I don’t know if you saw the gap, but Volkswagen did. The Taigo is a crossover-coupé-SUV-type thing with a sloping back that slots into the small space between the T-Cross, which is 150mm shorter, and the T-Roc, which is 37mm longer.
It’s based on Volkswagen’s MQB platform, like the Polo and T-Cross, so is a front-wheel-drive, internally combusted small car.
Tempting though it is to call small crossovers like this niche-fillers, it’s worth remembering that more than a third of all Volkswagen’s sales are accounted for by its seven SUVs (or something approximating them; the margins meld these days).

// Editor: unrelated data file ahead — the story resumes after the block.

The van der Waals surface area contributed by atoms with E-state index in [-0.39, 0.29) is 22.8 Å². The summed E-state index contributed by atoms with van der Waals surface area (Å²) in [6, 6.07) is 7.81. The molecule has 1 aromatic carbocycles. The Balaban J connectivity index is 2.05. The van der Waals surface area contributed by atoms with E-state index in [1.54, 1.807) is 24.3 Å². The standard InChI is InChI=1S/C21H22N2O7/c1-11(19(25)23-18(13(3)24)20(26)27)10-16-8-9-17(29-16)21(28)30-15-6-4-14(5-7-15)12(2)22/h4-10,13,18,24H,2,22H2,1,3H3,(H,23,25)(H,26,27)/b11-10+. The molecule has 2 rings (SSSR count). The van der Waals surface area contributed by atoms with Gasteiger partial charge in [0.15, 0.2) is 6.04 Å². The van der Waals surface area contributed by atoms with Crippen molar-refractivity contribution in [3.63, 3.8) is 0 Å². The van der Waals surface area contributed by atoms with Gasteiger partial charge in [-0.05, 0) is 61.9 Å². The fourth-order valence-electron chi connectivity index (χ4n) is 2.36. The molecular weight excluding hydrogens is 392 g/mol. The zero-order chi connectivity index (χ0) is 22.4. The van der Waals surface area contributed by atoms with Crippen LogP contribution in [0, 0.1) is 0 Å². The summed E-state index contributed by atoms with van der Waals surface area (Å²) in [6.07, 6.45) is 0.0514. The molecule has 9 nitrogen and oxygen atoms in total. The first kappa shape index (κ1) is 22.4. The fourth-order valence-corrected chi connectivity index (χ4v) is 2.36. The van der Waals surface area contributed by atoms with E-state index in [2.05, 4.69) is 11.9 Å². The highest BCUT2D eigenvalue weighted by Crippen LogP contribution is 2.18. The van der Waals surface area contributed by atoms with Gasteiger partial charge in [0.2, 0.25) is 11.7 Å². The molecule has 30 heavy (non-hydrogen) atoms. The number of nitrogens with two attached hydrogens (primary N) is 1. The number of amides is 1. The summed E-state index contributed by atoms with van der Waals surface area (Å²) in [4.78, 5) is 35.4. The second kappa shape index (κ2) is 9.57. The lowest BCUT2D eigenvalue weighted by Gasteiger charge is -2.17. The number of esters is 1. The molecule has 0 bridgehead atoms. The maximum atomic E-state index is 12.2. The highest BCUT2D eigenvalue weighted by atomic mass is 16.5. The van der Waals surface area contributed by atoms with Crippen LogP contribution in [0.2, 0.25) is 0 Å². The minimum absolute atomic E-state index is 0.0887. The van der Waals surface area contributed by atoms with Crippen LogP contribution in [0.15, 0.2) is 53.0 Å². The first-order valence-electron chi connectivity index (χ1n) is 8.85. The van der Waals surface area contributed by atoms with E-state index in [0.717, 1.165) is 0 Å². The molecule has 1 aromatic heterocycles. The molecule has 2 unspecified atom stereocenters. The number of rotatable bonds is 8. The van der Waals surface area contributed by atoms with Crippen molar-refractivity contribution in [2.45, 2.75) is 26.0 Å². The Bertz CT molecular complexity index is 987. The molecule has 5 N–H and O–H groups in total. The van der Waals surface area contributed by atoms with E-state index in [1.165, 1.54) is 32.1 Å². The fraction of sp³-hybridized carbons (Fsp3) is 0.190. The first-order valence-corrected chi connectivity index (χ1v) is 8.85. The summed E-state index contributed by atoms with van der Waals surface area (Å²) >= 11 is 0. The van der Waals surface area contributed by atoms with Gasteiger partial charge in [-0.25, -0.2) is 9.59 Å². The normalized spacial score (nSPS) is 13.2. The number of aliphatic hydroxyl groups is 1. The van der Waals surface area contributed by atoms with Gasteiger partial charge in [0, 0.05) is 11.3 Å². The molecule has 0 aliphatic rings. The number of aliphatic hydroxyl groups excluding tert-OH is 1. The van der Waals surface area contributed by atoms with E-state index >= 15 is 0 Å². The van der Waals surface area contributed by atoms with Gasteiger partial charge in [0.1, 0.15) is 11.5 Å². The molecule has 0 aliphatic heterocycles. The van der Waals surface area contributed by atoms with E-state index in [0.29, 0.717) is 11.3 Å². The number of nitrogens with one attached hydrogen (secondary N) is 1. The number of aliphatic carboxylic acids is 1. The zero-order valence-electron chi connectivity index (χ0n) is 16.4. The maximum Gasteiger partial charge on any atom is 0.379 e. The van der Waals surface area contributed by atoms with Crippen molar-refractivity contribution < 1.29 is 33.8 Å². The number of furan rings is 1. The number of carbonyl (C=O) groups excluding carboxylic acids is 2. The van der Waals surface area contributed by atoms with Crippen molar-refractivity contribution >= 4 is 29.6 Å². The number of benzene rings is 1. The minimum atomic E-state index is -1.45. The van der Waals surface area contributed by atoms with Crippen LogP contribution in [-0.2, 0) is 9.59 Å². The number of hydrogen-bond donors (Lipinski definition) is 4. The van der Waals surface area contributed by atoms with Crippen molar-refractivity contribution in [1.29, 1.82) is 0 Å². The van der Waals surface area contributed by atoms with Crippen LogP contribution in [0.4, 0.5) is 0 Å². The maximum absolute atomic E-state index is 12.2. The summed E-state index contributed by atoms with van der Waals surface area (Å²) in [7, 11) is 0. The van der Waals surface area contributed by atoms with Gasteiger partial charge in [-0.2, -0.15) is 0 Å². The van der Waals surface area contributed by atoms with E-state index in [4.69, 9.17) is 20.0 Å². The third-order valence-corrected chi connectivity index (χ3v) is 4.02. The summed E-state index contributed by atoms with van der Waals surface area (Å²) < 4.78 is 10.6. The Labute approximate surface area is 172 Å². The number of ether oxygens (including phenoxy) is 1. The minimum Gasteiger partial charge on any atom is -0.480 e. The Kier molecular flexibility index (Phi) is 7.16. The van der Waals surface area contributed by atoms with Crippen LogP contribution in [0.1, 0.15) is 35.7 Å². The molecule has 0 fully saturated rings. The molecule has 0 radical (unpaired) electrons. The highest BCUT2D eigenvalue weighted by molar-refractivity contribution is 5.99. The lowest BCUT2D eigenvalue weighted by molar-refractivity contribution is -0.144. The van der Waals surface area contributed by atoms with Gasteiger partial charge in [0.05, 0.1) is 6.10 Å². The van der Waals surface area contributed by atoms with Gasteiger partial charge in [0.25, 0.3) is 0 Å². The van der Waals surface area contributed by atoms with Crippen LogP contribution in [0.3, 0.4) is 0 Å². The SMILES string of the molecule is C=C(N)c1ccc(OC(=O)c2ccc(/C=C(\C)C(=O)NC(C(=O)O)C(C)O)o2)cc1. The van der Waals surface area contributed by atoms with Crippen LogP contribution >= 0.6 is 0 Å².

The Taigo has 1.0-litre and 1.5-litre turbocharged petrol engine options. The 1.0-litre comes in 94bhp or 109bhp flavours, with a manual or, on the 109bhp car, a dual-clutch automatic (DCT) option. Our test car was the 148bhp 1.5 TSI, which comes with a dual-clutch automatic gearbox only.
The Taigo feels spacious for a small car, and the sloping roofline doesn’t overly impinge on passenger space. Behind my own driving position, I had reasonable knee room and only an inch or so spare above my head, so it can fit four adults easily, while there’s a 438-litre boot – not much less than in the upright T-Cross.
The interior’s materials are pretty good as well: harder and scratchier than in something like the Golf, even high in the cabin where you'd sometimes find softer materials at this price. But it feels well constructed, with miniscule tolerances and good fit and consistent surfacing. VW is good at this sort of thing.